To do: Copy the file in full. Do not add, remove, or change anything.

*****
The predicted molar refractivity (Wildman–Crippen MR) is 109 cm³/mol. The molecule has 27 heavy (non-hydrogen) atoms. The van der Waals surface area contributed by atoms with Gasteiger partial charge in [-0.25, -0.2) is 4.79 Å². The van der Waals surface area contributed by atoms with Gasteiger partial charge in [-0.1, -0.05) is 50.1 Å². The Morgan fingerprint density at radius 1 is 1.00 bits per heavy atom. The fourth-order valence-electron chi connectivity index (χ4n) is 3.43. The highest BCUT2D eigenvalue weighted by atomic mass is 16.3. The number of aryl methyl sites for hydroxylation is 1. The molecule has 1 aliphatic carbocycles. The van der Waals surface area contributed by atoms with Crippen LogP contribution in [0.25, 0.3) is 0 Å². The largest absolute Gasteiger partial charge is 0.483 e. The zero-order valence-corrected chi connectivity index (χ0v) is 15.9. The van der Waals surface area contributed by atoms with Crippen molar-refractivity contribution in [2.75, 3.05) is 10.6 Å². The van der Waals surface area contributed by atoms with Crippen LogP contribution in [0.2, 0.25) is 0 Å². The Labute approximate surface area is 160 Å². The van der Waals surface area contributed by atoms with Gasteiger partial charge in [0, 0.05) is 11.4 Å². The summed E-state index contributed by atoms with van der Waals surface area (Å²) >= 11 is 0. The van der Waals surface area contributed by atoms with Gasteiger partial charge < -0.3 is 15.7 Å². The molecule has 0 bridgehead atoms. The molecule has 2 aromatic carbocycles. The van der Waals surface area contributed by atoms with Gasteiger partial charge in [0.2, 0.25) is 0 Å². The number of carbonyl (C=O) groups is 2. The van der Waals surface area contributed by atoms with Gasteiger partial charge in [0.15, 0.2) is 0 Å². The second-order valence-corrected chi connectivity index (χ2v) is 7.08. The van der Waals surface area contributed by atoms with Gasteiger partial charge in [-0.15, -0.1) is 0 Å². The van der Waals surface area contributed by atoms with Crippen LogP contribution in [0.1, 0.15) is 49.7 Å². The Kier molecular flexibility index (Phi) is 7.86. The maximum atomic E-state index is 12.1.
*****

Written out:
The predicted molar refractivity (Wildman–Crippen MR) is 109 cm³/mol. The molecule has 27 heavy (non-hydrogen) atoms. The van der Waals surface area contributed by atoms with Gasteiger partial charge in [-0.25, -0.2) is 4.79 Å². The van der Waals surface area contributed by atoms with Gasteiger partial charge in [-0.1, -0.05) is 50.1 Å². The Morgan fingerprint density at radius 1 is 1.00 bits per heavy atom. The fourth-order valence-electron chi connectivity index (χ4n) is 3.43. The highest BCUT2D eigenvalue weighted by atomic mass is 16.3. The number of aryl methyl sites for hydroxylation is 1. The molecule has 1 aliphatic carbocycles. The van der Waals surface area contributed by atoms with Crippen LogP contribution in [0.25, 0.3) is 0 Å². The largest absolute Gasteiger partial charge is 0.483 e. The zero-order valence-corrected chi connectivity index (χ0v) is 15.9. The van der Waals surface area contributed by atoms with Crippen molar-refractivity contribution in [2.75, 3.05) is 10.6 Å². The van der Waals surface area contributed by atoms with Crippen LogP contribution in [0.2, 0.25) is 0 Å². The Labute approximate surface area is 160 Å². The van der Waals surface area contributed by atoms with Gasteiger partial charge in [0, 0.05) is 11.4 Å². The summed E-state index contributed by atoms with van der Waals surface area (Å²) >= 11 is 0. The van der Waals surface area contributed by atoms with Gasteiger partial charge < -0.3 is 15.7 Å². The molecule has 0 bridgehead atoms. The molecule has 2 aromatic carbocycles. The van der Waals surface area contributed by atoms with Gasteiger partial charge in [0.2, 0.25) is 0 Å². The number of carbonyl (C=O) groups is 2. The van der Waals surface area contributed by atoms with Gasteiger partial charge in [0.15, 0.2) is 0 Å². The second-order valence-corrected chi connectivity index (χ2v) is 7.08. The van der Waals surface area contributed by atoms with Gasteiger partial charge in [-0.15, -0.1) is 0 Å². The van der Waals surface area contributed by atoms with Crippen LogP contribution in [0.1, 0.15) is 49.7 Å². The Kier molecular flexibility index (Phi) is 7.86. The maximum atomic E-state index is 12.1.